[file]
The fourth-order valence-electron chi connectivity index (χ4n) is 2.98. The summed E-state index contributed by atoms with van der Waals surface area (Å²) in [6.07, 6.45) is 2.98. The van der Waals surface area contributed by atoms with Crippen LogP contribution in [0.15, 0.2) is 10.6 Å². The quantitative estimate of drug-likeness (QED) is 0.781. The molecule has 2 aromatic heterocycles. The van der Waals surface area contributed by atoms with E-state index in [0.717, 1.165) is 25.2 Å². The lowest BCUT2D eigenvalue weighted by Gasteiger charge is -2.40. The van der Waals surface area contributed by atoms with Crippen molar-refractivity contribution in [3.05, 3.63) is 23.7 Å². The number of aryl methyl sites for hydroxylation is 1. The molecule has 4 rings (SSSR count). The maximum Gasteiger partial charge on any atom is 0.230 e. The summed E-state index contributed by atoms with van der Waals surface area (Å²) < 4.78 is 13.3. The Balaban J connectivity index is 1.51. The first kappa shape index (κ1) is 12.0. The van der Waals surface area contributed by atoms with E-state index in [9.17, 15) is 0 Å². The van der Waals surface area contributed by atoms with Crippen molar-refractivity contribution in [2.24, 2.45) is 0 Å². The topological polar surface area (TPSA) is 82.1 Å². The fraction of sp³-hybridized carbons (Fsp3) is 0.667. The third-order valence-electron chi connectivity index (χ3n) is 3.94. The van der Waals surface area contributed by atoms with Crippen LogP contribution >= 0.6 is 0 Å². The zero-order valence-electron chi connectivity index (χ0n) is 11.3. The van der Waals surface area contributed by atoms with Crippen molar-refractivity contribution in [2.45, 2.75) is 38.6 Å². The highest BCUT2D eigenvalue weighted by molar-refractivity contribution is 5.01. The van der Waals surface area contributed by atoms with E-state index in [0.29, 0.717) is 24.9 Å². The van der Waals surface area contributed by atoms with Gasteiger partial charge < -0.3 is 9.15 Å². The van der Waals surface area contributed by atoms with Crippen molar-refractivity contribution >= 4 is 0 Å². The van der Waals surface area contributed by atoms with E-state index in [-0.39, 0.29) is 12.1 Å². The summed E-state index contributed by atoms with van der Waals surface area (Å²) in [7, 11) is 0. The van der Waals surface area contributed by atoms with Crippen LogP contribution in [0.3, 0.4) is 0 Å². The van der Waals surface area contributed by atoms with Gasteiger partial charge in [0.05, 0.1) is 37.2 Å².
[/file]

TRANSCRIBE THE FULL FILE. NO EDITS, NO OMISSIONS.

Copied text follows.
The fourth-order valence-electron chi connectivity index (χ4n) is 2.98. The summed E-state index contributed by atoms with van der Waals surface area (Å²) in [6.07, 6.45) is 2.98. The van der Waals surface area contributed by atoms with Crippen LogP contribution in [0.15, 0.2) is 10.6 Å². The quantitative estimate of drug-likeness (QED) is 0.781. The molecule has 2 aromatic heterocycles. The van der Waals surface area contributed by atoms with E-state index in [0.717, 1.165) is 25.2 Å². The lowest BCUT2D eigenvalue weighted by Gasteiger charge is -2.40. The van der Waals surface area contributed by atoms with Crippen molar-refractivity contribution in [3.05, 3.63) is 23.7 Å². The number of aryl methyl sites for hydroxylation is 1. The molecule has 4 rings (SSSR count). The maximum Gasteiger partial charge on any atom is 0.230 e. The summed E-state index contributed by atoms with van der Waals surface area (Å²) < 4.78 is 13.3. The Balaban J connectivity index is 1.51. The first kappa shape index (κ1) is 12.0. The van der Waals surface area contributed by atoms with E-state index in [9.17, 15) is 0 Å². The van der Waals surface area contributed by atoms with Crippen molar-refractivity contribution in [2.24, 2.45) is 0 Å². The topological polar surface area (TPSA) is 82.1 Å². The fraction of sp³-hybridized carbons (Fsp3) is 0.667. The third-order valence-electron chi connectivity index (χ3n) is 3.94. The van der Waals surface area contributed by atoms with Crippen LogP contribution >= 0.6 is 0 Å². The zero-order valence-electron chi connectivity index (χ0n) is 11.3. The van der Waals surface area contributed by atoms with Crippen molar-refractivity contribution in [2.45, 2.75) is 38.6 Å². The highest BCUT2D eigenvalue weighted by molar-refractivity contribution is 5.01. The van der Waals surface area contributed by atoms with E-state index in [0.29, 0.717) is 24.9 Å². The van der Waals surface area contributed by atoms with Gasteiger partial charge < -0.3 is 9.15 Å². The van der Waals surface area contributed by atoms with Crippen molar-refractivity contribution >= 4 is 0 Å². The van der Waals surface area contributed by atoms with E-state index in [-0.39, 0.29) is 12.1 Å². The summed E-state index contributed by atoms with van der Waals surface area (Å²) in [7, 11) is 0. The van der Waals surface area contributed by atoms with Crippen LogP contribution in [0.3, 0.4) is 0 Å². The van der Waals surface area contributed by atoms with Gasteiger partial charge in [0.05, 0.1) is 37.2 Å².